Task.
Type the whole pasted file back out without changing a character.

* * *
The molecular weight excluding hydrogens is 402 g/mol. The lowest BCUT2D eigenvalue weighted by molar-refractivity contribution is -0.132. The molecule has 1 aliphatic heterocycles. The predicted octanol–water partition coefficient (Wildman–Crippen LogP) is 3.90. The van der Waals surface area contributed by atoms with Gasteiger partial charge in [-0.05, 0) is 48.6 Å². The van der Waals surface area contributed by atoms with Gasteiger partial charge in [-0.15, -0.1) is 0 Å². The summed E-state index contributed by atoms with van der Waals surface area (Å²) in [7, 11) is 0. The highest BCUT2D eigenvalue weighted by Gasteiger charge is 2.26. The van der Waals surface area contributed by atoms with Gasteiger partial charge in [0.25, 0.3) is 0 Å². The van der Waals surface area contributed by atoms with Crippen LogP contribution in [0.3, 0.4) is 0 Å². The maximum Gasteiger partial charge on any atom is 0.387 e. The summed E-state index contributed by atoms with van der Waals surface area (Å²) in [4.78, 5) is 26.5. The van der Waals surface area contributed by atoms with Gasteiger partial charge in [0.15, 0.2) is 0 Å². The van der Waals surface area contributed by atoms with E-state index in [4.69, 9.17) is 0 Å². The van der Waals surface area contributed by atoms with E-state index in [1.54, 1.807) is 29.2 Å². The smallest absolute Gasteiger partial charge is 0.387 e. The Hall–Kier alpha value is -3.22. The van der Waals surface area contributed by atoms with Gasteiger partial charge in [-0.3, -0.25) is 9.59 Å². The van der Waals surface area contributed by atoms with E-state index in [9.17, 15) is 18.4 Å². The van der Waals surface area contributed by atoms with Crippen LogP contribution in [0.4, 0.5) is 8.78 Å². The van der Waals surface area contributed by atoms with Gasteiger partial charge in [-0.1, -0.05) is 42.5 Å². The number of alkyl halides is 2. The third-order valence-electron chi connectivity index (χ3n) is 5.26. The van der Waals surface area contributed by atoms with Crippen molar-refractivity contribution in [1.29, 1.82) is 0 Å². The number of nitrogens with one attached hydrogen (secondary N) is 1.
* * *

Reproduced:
The molecular weight excluding hydrogens is 402 g/mol. The lowest BCUT2D eigenvalue weighted by molar-refractivity contribution is -0.132. The molecule has 1 aliphatic heterocycles. The predicted octanol–water partition coefficient (Wildman–Crippen LogP) is 3.90. The van der Waals surface area contributed by atoms with Gasteiger partial charge in [-0.05, 0) is 48.6 Å². The van der Waals surface area contributed by atoms with Gasteiger partial charge in [-0.15, -0.1) is 0 Å². The summed E-state index contributed by atoms with van der Waals surface area (Å²) in [7, 11) is 0. The highest BCUT2D eigenvalue weighted by Gasteiger charge is 2.26. The van der Waals surface area contributed by atoms with Gasteiger partial charge in [0.25, 0.3) is 0 Å². The van der Waals surface area contributed by atoms with Crippen LogP contribution in [0.3, 0.4) is 0 Å². The maximum Gasteiger partial charge on any atom is 0.387 e. The summed E-state index contributed by atoms with van der Waals surface area (Å²) in [4.78, 5) is 26.5. The van der Waals surface area contributed by atoms with Gasteiger partial charge in [0.15, 0.2) is 0 Å². The van der Waals surface area contributed by atoms with E-state index in [4.69, 9.17) is 0 Å². The van der Waals surface area contributed by atoms with E-state index in [1.54, 1.807) is 29.2 Å². The smallest absolute Gasteiger partial charge is 0.387 e. The Hall–Kier alpha value is -3.22. The van der Waals surface area contributed by atoms with Gasteiger partial charge in [-0.3, -0.25) is 9.59 Å². The van der Waals surface area contributed by atoms with E-state index in [9.17, 15) is 18.4 Å². The van der Waals surface area contributed by atoms with Crippen LogP contribution in [0.4, 0.5) is 8.78 Å². The van der Waals surface area contributed by atoms with Gasteiger partial charge in [-0.1, -0.05) is 42.5 Å². The number of alkyl halides is 2. The third-order valence-electron chi connectivity index (χ3n) is 5.26. The van der Waals surface area contributed by atoms with Crippen molar-refractivity contribution in [1.29, 1.82) is 0 Å². The number of nitrogens with one attached hydrogen (secondary N) is 1.